It has been thought that only mutations in the DNA could be passed on to the next generation and that traits acquired during a parent’s life are not passed to their offspring (e.g., weight lifters don’t produce babies with big muscles). However, recent research suggests that some genetic changes that happen over a lifetime are heritable. That is, while it may be true that “you are what you eat,” it may also be true that “you are what your mother ate.”

Epigenetics is the study of genetic changes that are based on mechanisms other than changes in the underlying DNA and it is changing the way scientists look at disease risk and treatment. At this Science Pub, come find out about new discoveries in genetics and how they might affect you or your kids.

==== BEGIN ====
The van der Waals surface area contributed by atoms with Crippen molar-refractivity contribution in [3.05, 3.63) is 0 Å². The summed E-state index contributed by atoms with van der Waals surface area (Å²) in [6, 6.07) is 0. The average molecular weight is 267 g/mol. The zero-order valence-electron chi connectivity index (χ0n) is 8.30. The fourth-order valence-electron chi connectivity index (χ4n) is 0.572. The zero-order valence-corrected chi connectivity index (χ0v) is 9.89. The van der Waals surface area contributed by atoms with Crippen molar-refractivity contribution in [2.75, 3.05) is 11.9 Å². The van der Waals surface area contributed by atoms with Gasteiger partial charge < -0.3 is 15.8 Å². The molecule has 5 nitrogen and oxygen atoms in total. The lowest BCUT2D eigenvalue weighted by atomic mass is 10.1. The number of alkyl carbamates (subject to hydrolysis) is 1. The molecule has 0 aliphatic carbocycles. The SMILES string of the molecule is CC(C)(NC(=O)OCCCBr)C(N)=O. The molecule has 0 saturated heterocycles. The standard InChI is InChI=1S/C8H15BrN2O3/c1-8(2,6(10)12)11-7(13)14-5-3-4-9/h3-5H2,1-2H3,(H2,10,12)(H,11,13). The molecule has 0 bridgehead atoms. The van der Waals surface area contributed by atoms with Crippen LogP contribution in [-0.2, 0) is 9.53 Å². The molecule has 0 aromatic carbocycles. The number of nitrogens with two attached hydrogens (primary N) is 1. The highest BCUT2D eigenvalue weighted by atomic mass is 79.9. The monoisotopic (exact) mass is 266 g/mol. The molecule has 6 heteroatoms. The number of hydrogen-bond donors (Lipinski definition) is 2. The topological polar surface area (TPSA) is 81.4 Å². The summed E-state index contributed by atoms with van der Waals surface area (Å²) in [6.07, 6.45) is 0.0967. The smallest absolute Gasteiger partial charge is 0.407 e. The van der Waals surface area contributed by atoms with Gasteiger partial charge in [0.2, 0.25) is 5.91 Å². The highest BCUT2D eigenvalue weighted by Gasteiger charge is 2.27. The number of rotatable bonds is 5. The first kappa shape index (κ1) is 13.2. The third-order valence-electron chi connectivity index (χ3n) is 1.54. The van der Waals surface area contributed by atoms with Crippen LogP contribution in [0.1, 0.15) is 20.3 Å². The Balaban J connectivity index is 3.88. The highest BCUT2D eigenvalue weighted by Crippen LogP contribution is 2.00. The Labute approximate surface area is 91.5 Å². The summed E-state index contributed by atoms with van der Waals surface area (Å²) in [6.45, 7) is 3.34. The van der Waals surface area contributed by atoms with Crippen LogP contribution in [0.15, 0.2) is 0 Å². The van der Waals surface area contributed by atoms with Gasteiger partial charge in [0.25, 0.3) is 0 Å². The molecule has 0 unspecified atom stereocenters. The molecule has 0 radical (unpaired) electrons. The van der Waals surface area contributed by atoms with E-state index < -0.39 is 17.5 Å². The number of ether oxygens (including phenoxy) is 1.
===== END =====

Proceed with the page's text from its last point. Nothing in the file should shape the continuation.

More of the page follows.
Lisa Sardinia, PhD, JD, is associate professor of biology at Pacific University and associate director of the Pacific Institute for Ethics and Social Policy.

Note: This is a repeat of the Science Pub held at the Mission Theater on Tuesday, August 16, 2011.

How Geckos Stick and Why We Care

Monday, April 30, 7-9 pm

 

Venetian Theatre, 253 E Main Street, Hillsboro

 

Get there early if you want a seat (trust me!)

Geckos can run up smooth vertical surfaces. Until recently, no one knew how they did it. Looking at the structure of gecko feet at the nanoscale and measuring the tiny forces involved showed that gecko feet stick mechanically, not chemically. This discovery lead to the development of the world’s first adhesive that is dry, self-cleaning, reversible, and can even work in the vacuum of outer space. Designs based on gecko feet are being used to create robots that can run up walls, and this adhesive could bring changes to the manufacture of everything from home electronics to car brakes. At this Science Pub we will talk about how the study of mechanisms and evolution of animal locomotion has lead to biologically-inspired materials and machines.